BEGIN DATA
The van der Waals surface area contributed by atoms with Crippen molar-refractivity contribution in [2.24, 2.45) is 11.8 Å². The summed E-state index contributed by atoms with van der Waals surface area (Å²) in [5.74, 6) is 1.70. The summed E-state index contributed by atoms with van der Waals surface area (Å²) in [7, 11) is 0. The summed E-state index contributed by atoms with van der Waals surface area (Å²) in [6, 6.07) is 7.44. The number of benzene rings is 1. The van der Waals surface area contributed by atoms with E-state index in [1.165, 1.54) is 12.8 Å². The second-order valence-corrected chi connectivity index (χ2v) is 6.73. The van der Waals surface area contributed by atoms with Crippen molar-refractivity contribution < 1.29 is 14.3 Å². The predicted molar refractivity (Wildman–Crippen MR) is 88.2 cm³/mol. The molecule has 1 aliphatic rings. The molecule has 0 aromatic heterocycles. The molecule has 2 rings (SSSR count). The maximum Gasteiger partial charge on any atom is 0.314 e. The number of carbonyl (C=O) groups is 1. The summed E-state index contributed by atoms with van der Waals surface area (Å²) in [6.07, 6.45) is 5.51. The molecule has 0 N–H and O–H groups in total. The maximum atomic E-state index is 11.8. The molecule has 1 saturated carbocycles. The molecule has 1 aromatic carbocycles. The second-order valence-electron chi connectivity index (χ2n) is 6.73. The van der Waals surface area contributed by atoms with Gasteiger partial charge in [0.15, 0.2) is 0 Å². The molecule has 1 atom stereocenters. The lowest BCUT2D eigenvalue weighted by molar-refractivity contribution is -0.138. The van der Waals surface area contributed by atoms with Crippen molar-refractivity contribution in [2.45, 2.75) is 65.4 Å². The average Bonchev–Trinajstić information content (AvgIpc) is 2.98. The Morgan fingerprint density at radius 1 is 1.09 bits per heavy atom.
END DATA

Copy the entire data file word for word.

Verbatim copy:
The van der Waals surface area contributed by atoms with Crippen molar-refractivity contribution in [2.24, 2.45) is 11.8 Å². The summed E-state index contributed by atoms with van der Waals surface area (Å²) in [5.74, 6) is 1.70. The summed E-state index contributed by atoms with van der Waals surface area (Å²) in [7, 11) is 0. The summed E-state index contributed by atoms with van der Waals surface area (Å²) in [6, 6.07) is 7.44. The number of benzene rings is 1. The van der Waals surface area contributed by atoms with E-state index in [1.165, 1.54) is 12.8 Å². The second-order valence-corrected chi connectivity index (χ2v) is 6.73. The van der Waals surface area contributed by atoms with Crippen molar-refractivity contribution < 1.29 is 14.3 Å². The predicted molar refractivity (Wildman–Crippen MR) is 88.2 cm³/mol. The molecule has 1 aliphatic rings. The molecule has 0 aromatic heterocycles. The molecule has 2 rings (SSSR count). The maximum Gasteiger partial charge on any atom is 0.314 e. The number of carbonyl (C=O) groups is 1. The summed E-state index contributed by atoms with van der Waals surface area (Å²) in [6.07, 6.45) is 5.51. The molecule has 0 N–H and O–H groups in total. The maximum atomic E-state index is 11.8. The molecule has 1 saturated carbocycles. The molecule has 1 aromatic carbocycles. The second-order valence-electron chi connectivity index (χ2n) is 6.73. The van der Waals surface area contributed by atoms with Gasteiger partial charge in [0.15, 0.2) is 0 Å². The molecule has 1 atom stereocenters. The lowest BCUT2D eigenvalue weighted by molar-refractivity contribution is -0.138. The van der Waals surface area contributed by atoms with Crippen molar-refractivity contribution in [2.45, 2.75) is 65.4 Å². The average Bonchev–Trinajstić information content (AvgIpc) is 2.98. The Morgan fingerprint density at radius 1 is 1.09 bits per heavy atom.